When most think of the title for someone that bridges the gap in conversation between two languages, the term translator often comes to mind. Although the term is widely used, it is a common error made by those who are actually referring to an interpreter. So what’s the difference and why is it important to have qualified interpreters in healthcare?
An interpreter is someone who translates spoken words orally while translator converts written text from one language to another. The two most common types of interpretation are simultaneous (done at the same time as the speaker) and consecutive (done immediately after the original phrase). In the medical setting, consecutive interpretation is most commonly used to facilitate appointments.
The importance of having qualified interpreters in those medical appointments is something that we are passionate about at Promise. We understand that providing medically-qualified interpreters ensures correct interpretation of challenging medical terminology and can improve communication between the provider and patient. Interpreters also have a strong code of ethics that requires them to act faithfully, impartially and confidentiality while providing interpretation services to our patients. Finally, research also shows that the use of qualified interpreters helps reduce misdiagnosis, improves patient satisfaction and leads to better health outcomes.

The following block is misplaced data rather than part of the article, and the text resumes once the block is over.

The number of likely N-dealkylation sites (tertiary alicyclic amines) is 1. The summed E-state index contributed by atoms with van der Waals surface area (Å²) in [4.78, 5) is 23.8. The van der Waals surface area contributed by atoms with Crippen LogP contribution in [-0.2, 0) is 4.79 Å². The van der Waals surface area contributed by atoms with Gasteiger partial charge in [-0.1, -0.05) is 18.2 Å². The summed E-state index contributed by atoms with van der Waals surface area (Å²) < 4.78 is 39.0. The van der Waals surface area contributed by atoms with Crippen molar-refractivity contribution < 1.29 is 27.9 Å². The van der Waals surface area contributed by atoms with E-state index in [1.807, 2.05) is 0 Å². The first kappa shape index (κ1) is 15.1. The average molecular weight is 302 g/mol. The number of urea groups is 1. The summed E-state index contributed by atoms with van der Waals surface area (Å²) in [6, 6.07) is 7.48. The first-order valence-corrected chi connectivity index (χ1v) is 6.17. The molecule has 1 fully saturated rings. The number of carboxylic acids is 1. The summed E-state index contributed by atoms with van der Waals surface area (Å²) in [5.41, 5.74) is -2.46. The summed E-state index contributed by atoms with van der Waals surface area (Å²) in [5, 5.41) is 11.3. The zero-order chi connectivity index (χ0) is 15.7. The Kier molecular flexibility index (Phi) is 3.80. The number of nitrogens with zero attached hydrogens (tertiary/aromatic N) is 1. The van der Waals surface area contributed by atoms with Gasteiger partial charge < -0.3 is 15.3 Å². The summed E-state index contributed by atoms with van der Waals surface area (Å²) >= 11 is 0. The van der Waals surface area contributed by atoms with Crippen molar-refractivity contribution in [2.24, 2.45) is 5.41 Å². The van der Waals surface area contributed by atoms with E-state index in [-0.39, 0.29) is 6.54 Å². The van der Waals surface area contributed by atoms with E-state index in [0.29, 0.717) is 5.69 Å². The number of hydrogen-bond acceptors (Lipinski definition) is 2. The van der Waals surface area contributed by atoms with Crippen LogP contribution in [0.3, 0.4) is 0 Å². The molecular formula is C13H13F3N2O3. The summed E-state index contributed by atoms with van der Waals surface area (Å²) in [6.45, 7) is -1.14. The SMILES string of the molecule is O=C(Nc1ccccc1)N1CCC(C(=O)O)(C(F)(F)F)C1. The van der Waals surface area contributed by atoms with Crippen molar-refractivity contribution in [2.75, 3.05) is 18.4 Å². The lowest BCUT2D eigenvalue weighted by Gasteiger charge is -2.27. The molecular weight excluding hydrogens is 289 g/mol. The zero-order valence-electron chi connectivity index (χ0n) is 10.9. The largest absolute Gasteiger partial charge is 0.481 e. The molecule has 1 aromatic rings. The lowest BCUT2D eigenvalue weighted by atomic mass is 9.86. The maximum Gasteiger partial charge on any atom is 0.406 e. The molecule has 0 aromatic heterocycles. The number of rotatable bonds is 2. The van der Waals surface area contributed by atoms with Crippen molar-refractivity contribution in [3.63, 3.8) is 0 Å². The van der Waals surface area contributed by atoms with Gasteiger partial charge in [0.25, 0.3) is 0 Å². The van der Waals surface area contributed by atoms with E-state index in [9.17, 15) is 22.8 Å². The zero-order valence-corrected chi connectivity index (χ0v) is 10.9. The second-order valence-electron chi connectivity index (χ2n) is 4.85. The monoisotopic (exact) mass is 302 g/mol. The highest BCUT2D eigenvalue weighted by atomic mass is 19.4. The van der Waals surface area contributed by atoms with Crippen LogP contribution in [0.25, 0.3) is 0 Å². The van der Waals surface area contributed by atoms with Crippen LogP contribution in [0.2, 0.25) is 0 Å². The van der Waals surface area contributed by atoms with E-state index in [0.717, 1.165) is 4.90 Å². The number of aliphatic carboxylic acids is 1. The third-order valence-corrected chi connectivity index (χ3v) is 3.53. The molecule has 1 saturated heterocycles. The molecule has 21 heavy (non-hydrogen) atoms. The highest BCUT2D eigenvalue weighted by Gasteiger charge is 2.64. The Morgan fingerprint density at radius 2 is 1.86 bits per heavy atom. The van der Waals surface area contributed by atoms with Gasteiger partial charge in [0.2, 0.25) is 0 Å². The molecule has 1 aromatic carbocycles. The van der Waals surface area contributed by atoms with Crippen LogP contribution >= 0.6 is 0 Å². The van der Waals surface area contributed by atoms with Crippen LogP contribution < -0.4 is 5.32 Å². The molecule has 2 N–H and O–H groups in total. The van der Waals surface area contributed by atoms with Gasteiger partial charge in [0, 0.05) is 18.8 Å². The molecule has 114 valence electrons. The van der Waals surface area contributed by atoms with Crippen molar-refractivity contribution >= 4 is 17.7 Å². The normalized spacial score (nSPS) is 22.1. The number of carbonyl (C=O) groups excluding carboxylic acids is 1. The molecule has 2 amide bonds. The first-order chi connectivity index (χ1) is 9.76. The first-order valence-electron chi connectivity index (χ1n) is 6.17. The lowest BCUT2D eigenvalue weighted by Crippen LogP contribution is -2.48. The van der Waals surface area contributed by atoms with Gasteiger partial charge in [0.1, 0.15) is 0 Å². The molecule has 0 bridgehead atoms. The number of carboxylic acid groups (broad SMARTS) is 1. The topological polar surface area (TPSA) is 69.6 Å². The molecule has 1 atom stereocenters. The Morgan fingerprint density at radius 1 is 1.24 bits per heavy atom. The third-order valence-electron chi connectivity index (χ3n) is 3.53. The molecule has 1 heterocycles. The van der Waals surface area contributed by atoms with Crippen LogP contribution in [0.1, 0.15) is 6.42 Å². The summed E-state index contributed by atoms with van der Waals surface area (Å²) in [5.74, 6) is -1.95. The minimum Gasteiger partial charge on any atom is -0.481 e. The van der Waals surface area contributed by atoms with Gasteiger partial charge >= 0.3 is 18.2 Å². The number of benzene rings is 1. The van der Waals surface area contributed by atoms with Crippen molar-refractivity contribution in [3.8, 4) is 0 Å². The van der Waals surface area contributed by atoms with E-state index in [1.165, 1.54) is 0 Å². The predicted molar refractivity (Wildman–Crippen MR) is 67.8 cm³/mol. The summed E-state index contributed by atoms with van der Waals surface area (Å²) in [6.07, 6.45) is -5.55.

At Promise Community Health Center, we have currently have interpreters in every department for a total of 13 interpreters on staff in the clinic. Two of our full-time interpreters have achieved certification through the National Board of Certification for Medical Interpreters or NBCMI. Some of our interpreters are also currently working towards that same certification and others have a degree in Spanish interpreting and translation. It is our Promise to provide the best possible care to our patients and having trained interpreters at our clinic is one of many ways that we aim to do that.